There is a moment in that movie where Will Smith says, “It was right then that I started thinking about Thomas Jefferson on the Declaration of Independence and the part about our right to life, liberty, and the pursuit of happiness. And I remember thinking how did he know to put the pursuit part in there? That maybe happiness is something that we can only pursue and maybe we can actually never have it. No matter what. How did he know that?”. That did made me ponder about the futility thats inherent in the pursuit of happiness. Yet, I shut my inner voice to indulge in that movie, as I loved the father and son chemistry very much there.
I get quizzical when people come and tell me that they are in pursuit of these. Happiness. Joy. Laughter. Peace. Through out life, they keep these very things that they long for at bay running after materialistic pursuits , trying to ensure that they would be eternally happy ensconced in luxury in the end. Finally, most of them end up rudely surprised by the bout of misery and dissatisfaction that surmount them even after reaching the pinnacle of achievement. What went wrong? How could these tremendously intelligent people miss the bus of holistic Life?
This nagging thought is consuming me in all intensity. Though I can debate endlessly about the origin and location of happiness and proclaim holy statements that look with in one self, what makes me wonder is the continuity of effort that happiness demands. My moods, and state of mind are in constant flux, and there are always things that can make me rattled or cheesed off on a daily basis. It really requires detachment, determination and a great deal of focus to keep up my cool in times of crisis and uncertainty.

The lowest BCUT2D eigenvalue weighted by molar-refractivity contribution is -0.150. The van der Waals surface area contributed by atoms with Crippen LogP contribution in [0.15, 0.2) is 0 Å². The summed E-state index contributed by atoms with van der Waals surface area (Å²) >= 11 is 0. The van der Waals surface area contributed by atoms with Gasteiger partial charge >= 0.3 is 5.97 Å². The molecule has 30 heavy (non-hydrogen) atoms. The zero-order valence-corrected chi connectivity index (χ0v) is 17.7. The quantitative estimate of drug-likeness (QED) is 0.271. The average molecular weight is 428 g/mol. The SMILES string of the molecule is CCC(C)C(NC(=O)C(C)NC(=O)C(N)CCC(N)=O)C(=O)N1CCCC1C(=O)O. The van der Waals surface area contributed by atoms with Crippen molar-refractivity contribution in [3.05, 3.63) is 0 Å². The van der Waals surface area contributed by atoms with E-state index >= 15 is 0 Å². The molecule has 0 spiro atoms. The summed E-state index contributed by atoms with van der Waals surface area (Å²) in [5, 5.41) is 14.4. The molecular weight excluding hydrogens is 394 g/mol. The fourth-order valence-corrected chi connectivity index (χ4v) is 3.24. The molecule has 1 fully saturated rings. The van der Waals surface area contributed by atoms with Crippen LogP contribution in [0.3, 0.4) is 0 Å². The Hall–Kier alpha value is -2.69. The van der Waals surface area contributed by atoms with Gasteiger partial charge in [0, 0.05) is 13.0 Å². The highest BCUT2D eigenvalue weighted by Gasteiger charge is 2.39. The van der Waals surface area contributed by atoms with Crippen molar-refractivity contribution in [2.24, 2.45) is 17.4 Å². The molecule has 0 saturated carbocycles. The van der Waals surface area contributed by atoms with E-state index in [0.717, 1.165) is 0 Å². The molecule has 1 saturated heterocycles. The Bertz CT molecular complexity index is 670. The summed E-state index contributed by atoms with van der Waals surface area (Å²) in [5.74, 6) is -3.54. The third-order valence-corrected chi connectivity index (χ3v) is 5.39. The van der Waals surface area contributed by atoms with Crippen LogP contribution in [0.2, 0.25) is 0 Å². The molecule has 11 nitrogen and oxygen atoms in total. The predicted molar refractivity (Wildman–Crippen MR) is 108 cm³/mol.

Two days back, I was very unhappy about a certain situation. My mind and emotions were really disturbed and then, in an attempt to tease myself out of thought and in pursuit of peace, I went to Ragi Gudda Temple. Even, the God couldn’t numb my worry and a little reflection told me that I desperately needed an attitude change more than the location or work. Probably seeking pleasure or happiness would inherently invite misery along. For, I believe that any activity inbuilt with a sense of purpose is a blend of pain and gain. We struggle, and we learn. We cry and we earn. We can only try to attempt a state of mind which can rival the lotus leaf that can stay untouched by the water even in the middle of a pond. We can be happy only if we choose to be happy. And that requires a constant effort indeed. For now, let me try to digest Karma Yoga (The Yoga of Action) of Swami Vivekananda which advocates about the pursuit of knowledge instead of pleasure. Hoping to garner some reflection there.